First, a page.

2 oz. Irish Whiskey
3 oz. Hot Water
1 Teaspoon Natural Sugar
Glassware and Tools
1. Heat up some water and pour it into your martini glass to warm up the glass and then discard the hot water.
2. Add 1 Teaspoon of Natural Sugar.
3. Using the jigger pour the following into your Martini Glass:
- 3 oz. of Hot Water
- 2 oz. of Irish Whiskey
4. Use your spoon to stir your drink carefully, making sure the sugar is completely dissolved.
5. Take your nutmeg and grater and lightly grate your nutmeg over the top of your drink, lightly coating the surface.
December again. 4:30pm sunsets, long nights, numb fingers. December chill calls for something warm, and sometimes chamomile tea and gingerbread lattes just aren't getting the job done. In such cases -- a stubborn cough you can't shake, or maybe just frayed holiday nerves -- it's time to get hugged from the inside. It's time for a Hot Toddy.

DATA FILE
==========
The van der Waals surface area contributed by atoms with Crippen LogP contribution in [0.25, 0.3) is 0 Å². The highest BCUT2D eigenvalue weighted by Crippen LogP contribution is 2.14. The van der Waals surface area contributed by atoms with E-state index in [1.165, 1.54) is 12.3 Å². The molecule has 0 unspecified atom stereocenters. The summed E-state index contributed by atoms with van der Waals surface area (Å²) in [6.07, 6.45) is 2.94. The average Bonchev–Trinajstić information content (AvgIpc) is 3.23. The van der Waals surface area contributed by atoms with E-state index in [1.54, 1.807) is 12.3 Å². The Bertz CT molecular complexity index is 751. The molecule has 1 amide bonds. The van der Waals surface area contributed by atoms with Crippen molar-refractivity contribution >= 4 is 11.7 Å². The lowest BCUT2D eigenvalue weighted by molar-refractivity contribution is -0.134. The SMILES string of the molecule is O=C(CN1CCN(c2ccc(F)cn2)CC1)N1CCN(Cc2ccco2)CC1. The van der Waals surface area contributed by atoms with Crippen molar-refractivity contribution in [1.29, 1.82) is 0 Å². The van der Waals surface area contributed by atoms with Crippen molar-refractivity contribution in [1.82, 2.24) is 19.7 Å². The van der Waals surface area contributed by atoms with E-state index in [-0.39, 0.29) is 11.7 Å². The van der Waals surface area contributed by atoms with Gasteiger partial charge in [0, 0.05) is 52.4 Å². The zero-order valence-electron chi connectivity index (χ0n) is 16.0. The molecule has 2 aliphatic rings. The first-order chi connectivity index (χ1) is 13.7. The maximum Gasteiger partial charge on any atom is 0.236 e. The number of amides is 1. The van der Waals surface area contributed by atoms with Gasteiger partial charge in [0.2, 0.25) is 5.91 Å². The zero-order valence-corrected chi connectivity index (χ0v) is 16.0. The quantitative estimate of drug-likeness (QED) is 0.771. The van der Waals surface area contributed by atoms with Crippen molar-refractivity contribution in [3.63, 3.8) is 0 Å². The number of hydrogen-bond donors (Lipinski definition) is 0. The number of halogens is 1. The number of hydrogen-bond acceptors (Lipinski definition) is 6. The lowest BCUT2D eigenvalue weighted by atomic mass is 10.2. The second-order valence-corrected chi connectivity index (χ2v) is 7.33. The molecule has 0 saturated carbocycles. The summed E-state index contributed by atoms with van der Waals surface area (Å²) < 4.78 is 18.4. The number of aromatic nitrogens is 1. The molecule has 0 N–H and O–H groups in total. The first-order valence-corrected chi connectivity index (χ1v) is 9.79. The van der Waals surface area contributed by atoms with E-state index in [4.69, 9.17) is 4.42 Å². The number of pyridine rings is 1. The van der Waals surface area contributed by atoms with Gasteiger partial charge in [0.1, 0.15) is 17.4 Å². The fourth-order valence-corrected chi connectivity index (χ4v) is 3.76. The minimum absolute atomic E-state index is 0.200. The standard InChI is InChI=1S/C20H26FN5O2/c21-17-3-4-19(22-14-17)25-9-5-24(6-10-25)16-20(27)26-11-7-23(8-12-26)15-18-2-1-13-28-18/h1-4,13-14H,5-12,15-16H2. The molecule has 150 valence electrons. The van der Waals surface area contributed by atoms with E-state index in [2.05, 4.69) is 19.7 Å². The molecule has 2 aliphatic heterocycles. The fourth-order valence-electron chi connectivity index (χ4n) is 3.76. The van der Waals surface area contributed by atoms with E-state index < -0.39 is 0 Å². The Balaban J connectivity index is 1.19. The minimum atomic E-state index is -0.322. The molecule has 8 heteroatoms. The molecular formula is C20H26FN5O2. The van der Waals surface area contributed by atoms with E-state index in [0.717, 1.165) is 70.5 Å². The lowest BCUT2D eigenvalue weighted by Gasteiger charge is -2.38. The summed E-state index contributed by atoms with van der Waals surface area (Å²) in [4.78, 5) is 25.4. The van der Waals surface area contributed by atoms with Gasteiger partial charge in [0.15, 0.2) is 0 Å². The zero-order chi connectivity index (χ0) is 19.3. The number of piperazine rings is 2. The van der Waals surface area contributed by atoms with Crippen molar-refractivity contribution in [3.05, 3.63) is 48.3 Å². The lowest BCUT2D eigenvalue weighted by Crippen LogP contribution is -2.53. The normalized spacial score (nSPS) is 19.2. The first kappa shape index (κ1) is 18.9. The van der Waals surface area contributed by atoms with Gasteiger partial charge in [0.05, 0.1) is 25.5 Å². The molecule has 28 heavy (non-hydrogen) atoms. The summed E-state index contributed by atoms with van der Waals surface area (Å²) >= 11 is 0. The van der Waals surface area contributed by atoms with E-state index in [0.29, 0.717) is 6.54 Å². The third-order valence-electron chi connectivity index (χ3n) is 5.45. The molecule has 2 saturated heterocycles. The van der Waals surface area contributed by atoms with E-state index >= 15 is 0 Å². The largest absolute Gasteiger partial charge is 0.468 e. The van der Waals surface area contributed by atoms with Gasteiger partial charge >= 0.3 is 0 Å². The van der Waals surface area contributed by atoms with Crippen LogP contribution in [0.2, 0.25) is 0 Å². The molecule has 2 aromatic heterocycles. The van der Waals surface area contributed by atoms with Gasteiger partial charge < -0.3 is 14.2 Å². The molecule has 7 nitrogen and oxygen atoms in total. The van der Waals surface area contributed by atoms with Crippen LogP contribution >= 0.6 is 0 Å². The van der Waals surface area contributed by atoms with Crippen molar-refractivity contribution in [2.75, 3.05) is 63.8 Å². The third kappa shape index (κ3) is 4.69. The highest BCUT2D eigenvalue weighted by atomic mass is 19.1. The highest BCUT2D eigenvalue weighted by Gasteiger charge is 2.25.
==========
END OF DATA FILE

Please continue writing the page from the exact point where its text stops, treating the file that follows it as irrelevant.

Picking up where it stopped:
This is not your grandmother's drink. If anything, it is your grandmother’s grandmother's grandmother's drink. The Toddy first shows up in print in 1750s Scotland, prescribed as medicine by some forward thinking some forward thinking physician. That places it a full 50 years before anyone ever hears the term "cocktail," and indeed, the Toddy is an essential foundation stone in our shared mixological heritage.
The closest modern cousin to the Hot Toddy is a drink most of you will recognize: the Old Fashioned. Both are made of the same things: whiskey, a little sugar, water, and spice. The temperature and amount of water are the only main differences, and like the Old Fashioned, it uses its simplicity as a strength, not a weakness. Four little ingredients, mixed judiciously, produce one of the most truly sublime drinks you can enjoy on a cold day.
These days, bartenders have tinkered it almost into mutation. Honey or ginger is subbed for sugar, bitters or cloves for nutmeg, apple brandy for whiskey, etc., etc., ad infinitum. We've chosen to give you the classic here, but honestly, when properly balanced, they're all wonderful. As David Wondrich writes in his seminal cocktail history Imbibe!, “it is a simple drink in the same way a tripod is a simple device: Remove one leg and it cannot stand, set it up properly and it will hold the whole weight of the world.”